Super Bowl ad causes creator of The Daily Show to lose it talking about Greg Gutfeld's late-night triumph

You can tell that the progs who have monopolized late-night comedy are scared out of their wits by the triumph of Gutfeld!, the Fox News competitor that has grabbed ratings leadership, despite a visibly smaller production budget and distribution lacking free broadcast TV stations.  When it was announced that a promo video for the show would air during the Super Bowl, heads figuratively exploded.  They know that exposing the show to the gigantic Super Bowl audience, many of whom had never heard of it, would inevitably drive sampling, and that some of the new viewers would stay with the show, further driving down their ratings.

Here is the Gutfeld! spot that ran twice (that I saw) during the Super Bowl:

And here is the vulgar, contemptuous, and ultimately fear-driven reaction of Liz Winstead, creator of The Daily Show, appearing on the Dean Obeidallah show on Sirius XM.  Transcript via BizPacReview:

"He ain't funny to me, but we see that there's an audience out there for s--- like that, there's an audience out there for s--- like Joe Rogan, there's an audience out there of f------ s----- people. 70 million people voted for Trump," Winstead whined. "Like Fox News, those people are going to laugh at s--- we think is f----- up."

"He makes jokes about s--- that I care about, which is gross. I think that whole situation's gross," she complained, making it all about herself.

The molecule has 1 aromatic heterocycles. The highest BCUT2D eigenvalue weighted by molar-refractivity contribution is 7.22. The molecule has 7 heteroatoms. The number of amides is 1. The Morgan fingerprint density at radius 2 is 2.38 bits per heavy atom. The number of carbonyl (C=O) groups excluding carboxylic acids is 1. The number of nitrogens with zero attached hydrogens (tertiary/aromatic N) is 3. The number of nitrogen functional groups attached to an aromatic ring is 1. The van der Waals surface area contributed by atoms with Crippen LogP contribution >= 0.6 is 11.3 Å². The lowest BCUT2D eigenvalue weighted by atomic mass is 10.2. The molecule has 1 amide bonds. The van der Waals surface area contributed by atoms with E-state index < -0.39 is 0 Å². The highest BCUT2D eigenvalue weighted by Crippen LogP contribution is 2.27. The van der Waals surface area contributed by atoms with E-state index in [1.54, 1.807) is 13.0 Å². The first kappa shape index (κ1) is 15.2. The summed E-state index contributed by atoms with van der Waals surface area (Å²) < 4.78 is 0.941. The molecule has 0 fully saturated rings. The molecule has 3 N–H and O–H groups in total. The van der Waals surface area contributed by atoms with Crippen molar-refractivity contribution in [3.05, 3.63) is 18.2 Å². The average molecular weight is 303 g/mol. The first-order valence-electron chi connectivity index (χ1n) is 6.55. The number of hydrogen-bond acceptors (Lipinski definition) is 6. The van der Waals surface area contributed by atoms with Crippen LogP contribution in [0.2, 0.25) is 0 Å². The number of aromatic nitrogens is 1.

I also heard this from Winstead on the video, embedded below.

So, you know the bottom line is: Do I want them as my audience? No. Like I would never want to go on that show; it would never benefit me in any way. All that would happen was [sic] I'd try to be on there and you would just get trolls in your Twitter feed from here to eternity.

So, is he funny? Not to me. But he makes jokes about sh*t that I care about, which is gross.

This is classic sour grapes territory.  She wouldn't even want his much larger audience to watch her show because they are such primitives.  So far as I know, Nielsen ratings don't have a category for the troglodyte demographic.  TV shows are in the business of gathering eyeballs.

Liz reminds me of the classic scene from This Is Spinal Tap, where the band's shrinking audience is characterized as its "appeal ... becoming more selective."

Photo credit: Air TV screen grab (cropped).

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